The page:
Session Type: Paper
Paths(s): Technician Management Engineer
Conducting a functional safety assessment (FSA), after validation of the safety instrumented system (SIS) and before the introduction of the process hazards, is one of the most inconvenient requirements of ANSI/ISA-84 (IEC61511). It occurs when the project team is stressed to make the start-up date and there are too few hours in the day. But a double check of the systems, especially the systems that prepare the operations team, can catch oversights driven by tight process schedules and limited resources. This paper shares the findings from a series of FSAs and provides some suggestions for improving future SIS projects and startups.
Proof test and inspection serves two primary purposes within the safety lifecycle: to find and repair failures in the system, and validate the failure rate assumptions used in the safety integrity level (SIL) calculations. Many facilities may have robust preventative maintenance systems, but lack sufficient or clear documentation on the failure mechanism to allow classification. There may also be differences in how individual facilities within the same corporation record test results.
It is highly beneficial for a corporation to record and classify failures in a consistent manner so that the instrumentation reliability data can be easily compared and compiled into metrics across multiple facilities or assets.
Challenges with implementing a new or modified approach to testing of Safety Instrumented System (SIS) instruments include issues such as education of participants and stakeholders, integrating the new proof testing procedures with the current maintenance plans and schedule, and documenting failures identified outside of testing. It is critical to create a plan which deals with these challenges ahead of pushing SIS proof testing to facilities.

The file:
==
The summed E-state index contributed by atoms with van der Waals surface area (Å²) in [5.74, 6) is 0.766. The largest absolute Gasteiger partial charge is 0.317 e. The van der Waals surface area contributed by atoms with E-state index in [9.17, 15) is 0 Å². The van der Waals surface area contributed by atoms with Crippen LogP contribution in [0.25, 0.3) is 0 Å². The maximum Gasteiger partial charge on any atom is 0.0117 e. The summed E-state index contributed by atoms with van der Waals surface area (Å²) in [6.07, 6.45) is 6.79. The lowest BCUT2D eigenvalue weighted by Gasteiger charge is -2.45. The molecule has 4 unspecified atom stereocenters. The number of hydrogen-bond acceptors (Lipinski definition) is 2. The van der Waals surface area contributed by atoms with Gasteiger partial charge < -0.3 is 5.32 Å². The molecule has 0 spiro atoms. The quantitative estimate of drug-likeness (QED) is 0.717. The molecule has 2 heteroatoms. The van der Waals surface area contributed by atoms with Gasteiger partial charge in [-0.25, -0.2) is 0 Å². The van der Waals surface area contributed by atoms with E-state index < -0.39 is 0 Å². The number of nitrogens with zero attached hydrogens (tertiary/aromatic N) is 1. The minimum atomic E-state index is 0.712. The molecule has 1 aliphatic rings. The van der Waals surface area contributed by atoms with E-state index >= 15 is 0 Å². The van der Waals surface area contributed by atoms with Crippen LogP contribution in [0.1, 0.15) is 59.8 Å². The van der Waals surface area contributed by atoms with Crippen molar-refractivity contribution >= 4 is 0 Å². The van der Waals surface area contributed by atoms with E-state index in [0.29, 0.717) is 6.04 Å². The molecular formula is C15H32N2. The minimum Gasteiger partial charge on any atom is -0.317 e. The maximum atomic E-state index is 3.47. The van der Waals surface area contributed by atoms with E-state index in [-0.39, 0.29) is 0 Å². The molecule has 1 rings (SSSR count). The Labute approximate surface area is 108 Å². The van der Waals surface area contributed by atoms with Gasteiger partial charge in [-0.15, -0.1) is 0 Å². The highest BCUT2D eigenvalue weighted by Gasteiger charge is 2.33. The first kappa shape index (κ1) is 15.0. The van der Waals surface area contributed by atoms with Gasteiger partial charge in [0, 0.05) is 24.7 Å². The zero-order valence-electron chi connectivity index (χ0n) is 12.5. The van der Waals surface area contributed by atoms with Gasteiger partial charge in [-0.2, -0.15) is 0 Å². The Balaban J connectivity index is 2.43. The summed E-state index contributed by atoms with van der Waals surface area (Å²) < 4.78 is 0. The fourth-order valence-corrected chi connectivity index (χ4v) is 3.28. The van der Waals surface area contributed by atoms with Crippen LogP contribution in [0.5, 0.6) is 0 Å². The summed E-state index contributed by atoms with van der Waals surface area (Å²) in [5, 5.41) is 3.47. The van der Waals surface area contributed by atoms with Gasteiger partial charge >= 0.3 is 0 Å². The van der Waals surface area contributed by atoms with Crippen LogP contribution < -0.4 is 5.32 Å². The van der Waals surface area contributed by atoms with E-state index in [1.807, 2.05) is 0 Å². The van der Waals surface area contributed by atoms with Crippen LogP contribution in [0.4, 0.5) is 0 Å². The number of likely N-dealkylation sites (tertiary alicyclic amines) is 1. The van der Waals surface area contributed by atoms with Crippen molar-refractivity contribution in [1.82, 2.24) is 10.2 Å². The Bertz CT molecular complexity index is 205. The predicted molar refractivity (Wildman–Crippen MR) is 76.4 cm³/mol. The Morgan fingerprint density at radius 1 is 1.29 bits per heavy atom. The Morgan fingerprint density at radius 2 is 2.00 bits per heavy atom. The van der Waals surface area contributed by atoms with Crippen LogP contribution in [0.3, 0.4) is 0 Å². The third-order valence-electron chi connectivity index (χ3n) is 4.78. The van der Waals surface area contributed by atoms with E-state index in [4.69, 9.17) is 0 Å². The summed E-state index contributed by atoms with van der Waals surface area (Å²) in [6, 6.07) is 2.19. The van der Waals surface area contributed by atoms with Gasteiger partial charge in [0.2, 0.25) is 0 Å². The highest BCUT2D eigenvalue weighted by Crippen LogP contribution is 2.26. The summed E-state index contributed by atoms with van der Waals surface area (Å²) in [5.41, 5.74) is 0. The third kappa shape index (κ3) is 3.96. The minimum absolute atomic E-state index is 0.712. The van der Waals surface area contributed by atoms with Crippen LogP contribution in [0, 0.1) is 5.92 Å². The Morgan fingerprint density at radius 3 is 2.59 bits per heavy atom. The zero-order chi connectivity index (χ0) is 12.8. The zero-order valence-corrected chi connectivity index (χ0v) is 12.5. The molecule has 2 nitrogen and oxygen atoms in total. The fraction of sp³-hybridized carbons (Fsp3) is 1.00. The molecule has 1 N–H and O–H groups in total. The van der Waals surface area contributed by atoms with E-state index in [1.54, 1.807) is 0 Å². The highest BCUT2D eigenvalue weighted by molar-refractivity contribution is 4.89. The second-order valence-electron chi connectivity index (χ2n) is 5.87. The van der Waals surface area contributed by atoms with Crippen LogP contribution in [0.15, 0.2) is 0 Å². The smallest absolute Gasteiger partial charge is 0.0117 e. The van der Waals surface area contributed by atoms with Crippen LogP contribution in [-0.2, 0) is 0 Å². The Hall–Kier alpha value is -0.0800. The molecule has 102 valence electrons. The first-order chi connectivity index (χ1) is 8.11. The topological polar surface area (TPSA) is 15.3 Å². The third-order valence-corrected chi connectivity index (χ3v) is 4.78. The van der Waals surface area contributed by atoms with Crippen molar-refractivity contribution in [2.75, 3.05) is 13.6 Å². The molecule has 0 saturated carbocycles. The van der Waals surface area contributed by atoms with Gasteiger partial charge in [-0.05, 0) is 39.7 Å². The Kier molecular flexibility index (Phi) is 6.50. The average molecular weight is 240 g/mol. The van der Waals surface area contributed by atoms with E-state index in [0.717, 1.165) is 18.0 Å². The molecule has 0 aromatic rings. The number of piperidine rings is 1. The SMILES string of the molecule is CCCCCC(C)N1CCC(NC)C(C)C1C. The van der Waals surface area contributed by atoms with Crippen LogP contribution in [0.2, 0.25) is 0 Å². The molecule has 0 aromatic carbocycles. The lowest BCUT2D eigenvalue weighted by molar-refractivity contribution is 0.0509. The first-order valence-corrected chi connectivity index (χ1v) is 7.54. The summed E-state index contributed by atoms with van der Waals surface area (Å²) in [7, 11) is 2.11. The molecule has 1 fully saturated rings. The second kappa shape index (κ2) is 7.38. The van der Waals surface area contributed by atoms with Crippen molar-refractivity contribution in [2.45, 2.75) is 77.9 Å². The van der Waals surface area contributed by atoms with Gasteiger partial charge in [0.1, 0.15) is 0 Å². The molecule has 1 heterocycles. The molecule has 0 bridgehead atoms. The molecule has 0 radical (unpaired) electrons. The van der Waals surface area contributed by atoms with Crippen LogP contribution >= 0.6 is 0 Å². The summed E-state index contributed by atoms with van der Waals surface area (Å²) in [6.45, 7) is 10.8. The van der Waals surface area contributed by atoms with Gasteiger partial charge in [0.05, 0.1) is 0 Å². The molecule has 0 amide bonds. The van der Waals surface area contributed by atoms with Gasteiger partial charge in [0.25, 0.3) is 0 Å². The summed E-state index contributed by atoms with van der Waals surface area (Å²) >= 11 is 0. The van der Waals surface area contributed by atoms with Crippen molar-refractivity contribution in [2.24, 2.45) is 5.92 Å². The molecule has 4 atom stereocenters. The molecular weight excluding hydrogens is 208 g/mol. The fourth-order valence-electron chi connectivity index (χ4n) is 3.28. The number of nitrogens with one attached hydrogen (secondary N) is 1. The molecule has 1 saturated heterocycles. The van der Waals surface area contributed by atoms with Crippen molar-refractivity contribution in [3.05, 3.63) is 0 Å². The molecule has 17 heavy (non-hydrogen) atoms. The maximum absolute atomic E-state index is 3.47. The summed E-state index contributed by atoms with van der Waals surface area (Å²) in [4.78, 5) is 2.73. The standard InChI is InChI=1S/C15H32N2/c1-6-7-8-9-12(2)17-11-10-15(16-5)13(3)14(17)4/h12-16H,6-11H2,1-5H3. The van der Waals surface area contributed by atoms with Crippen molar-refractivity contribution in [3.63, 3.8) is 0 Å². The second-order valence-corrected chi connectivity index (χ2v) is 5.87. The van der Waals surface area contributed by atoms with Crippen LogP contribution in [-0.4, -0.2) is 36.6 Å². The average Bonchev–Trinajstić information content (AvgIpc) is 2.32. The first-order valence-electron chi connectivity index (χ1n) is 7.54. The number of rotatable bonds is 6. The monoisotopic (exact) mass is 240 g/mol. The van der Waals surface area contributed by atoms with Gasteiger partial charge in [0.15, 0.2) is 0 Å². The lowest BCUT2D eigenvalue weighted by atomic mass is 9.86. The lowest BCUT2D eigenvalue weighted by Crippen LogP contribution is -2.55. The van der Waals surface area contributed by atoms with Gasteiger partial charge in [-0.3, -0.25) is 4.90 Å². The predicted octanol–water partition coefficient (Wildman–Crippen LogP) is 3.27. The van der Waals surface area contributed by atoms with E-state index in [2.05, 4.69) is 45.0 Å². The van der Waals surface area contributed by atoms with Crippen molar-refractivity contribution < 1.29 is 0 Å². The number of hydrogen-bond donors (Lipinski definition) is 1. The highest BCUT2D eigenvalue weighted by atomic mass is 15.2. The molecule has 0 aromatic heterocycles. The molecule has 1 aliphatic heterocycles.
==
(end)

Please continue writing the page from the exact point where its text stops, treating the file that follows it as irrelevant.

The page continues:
This paper reviews the technical and management challenges associated with implementing a standard SIS proof testing philosophy and documentation strategy across a multi-facility upstream oil and gas business unit.
This presentation discusses new instrumentation that confirms the isolated state of electrical disconnect switches prior to conducting equipment maintenance. Verification that electrical isolation switches are off is a vital activity when performing equipment Lockout Tagout procedures.
The current methods for verification of electrical isolation are presented. Common methods used by plant operators and maintenance personnel include Test for Dead / Live-Dead-Live Check, Try-Start / Try-out, visible break isolators and mains voltage indicator lamps. Safety hazards and limitations associated with these verification methods are then discussed. An example is presented that demonstrates how Test for Dead / Live-Dead-Live Check may produce unexpected results. In addition, circumstances preventing the use of the Try-Start / Try-out method are presented highlighting practical constraints for its universal use. Challenges associated with mains voltage, indication lamps and the new problems they introduce are also detailed. The limitations of these widely used isolation verification methods open the door for a new approach to address poorly understood safety problems.
Finally a new instrument, DeadEasy, is introduced that aims to provide an unskilled worker with a highly accurate electrical, isolation verification result. The design of the instrument and how it addresses the short comings of existing isolation verification methods and technologies is explained.